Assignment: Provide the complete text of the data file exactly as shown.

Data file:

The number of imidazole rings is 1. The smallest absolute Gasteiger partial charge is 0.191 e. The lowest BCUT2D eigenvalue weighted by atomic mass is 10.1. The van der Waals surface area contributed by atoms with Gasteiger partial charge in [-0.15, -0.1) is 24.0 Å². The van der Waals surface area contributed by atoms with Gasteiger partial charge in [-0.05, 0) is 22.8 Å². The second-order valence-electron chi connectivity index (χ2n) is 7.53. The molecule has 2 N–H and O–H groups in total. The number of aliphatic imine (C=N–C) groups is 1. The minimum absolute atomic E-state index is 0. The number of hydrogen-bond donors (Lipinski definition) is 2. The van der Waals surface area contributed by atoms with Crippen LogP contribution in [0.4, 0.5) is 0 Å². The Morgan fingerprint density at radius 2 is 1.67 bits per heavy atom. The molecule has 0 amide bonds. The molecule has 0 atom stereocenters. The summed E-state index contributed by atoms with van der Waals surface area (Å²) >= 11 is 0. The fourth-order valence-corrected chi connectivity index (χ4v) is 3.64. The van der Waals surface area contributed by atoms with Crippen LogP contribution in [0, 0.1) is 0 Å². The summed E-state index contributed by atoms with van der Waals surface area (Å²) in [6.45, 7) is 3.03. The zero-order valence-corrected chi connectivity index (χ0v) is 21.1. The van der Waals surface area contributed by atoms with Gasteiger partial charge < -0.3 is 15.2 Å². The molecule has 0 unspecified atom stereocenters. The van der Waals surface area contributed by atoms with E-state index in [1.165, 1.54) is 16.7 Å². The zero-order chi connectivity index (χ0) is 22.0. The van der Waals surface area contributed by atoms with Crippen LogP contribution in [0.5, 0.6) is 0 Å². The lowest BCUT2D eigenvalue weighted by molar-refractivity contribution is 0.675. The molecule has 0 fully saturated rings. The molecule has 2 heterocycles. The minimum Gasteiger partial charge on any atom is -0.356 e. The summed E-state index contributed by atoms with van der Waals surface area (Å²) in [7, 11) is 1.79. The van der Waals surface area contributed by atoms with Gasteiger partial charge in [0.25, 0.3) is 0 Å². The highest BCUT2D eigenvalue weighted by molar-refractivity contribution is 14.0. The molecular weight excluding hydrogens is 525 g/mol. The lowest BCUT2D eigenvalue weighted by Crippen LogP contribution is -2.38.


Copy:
The number of imidazole rings is 1. The smallest absolute Gasteiger partial charge is 0.191 e. The lowest BCUT2D eigenvalue weighted by atomic mass is 10.1. The van der Waals surface area contributed by atoms with Gasteiger partial charge in [-0.15, -0.1) is 24.0 Å². The van der Waals surface area contributed by atoms with Gasteiger partial charge in [-0.05, 0) is 22.8 Å². The second-order valence-electron chi connectivity index (χ2n) is 7.53. The molecule has 2 N–H and O–H groups in total. The number of aliphatic imine (C=N–C) groups is 1. The minimum absolute atomic E-state index is 0. The number of hydrogen-bond donors (Lipinski definition) is 2. The van der Waals surface area contributed by atoms with Crippen LogP contribution in [0.4, 0.5) is 0 Å². The Morgan fingerprint density at radius 2 is 1.67 bits per heavy atom. The molecule has 0 amide bonds. The molecule has 0 atom stereocenters. The summed E-state index contributed by atoms with van der Waals surface area (Å²) >= 11 is 0. The fourth-order valence-corrected chi connectivity index (χ4v) is 3.64. The van der Waals surface area contributed by atoms with Crippen LogP contribution in [0, 0.1) is 0 Å². The summed E-state index contributed by atoms with van der Waals surface area (Å²) in [6.45, 7) is 3.03. The zero-order valence-corrected chi connectivity index (χ0v) is 21.1. The van der Waals surface area contributed by atoms with Gasteiger partial charge < -0.3 is 15.2 Å². The molecule has 0 unspecified atom stereocenters. The van der Waals surface area contributed by atoms with E-state index in [1.165, 1.54) is 16.7 Å². The zero-order chi connectivity index (χ0) is 22.0. The van der Waals surface area contributed by atoms with Crippen LogP contribution in [0.5, 0.6) is 0 Å². The lowest BCUT2D eigenvalue weighted by molar-refractivity contribution is 0.675. The molecule has 0 fully saturated rings. The molecule has 2 heterocycles. The minimum Gasteiger partial charge on any atom is -0.356 e. The summed E-state index contributed by atoms with van der Waals surface area (Å²) in [7, 11) is 1.79. The van der Waals surface area contributed by atoms with Gasteiger partial charge in [0.25, 0.3) is 0 Å². The highest BCUT2D eigenvalue weighted by molar-refractivity contribution is 14.0. The molecular weight excluding hydrogens is 525 g/mol. The lowest BCUT2D eigenvalue weighted by Crippen LogP contribution is -2.38.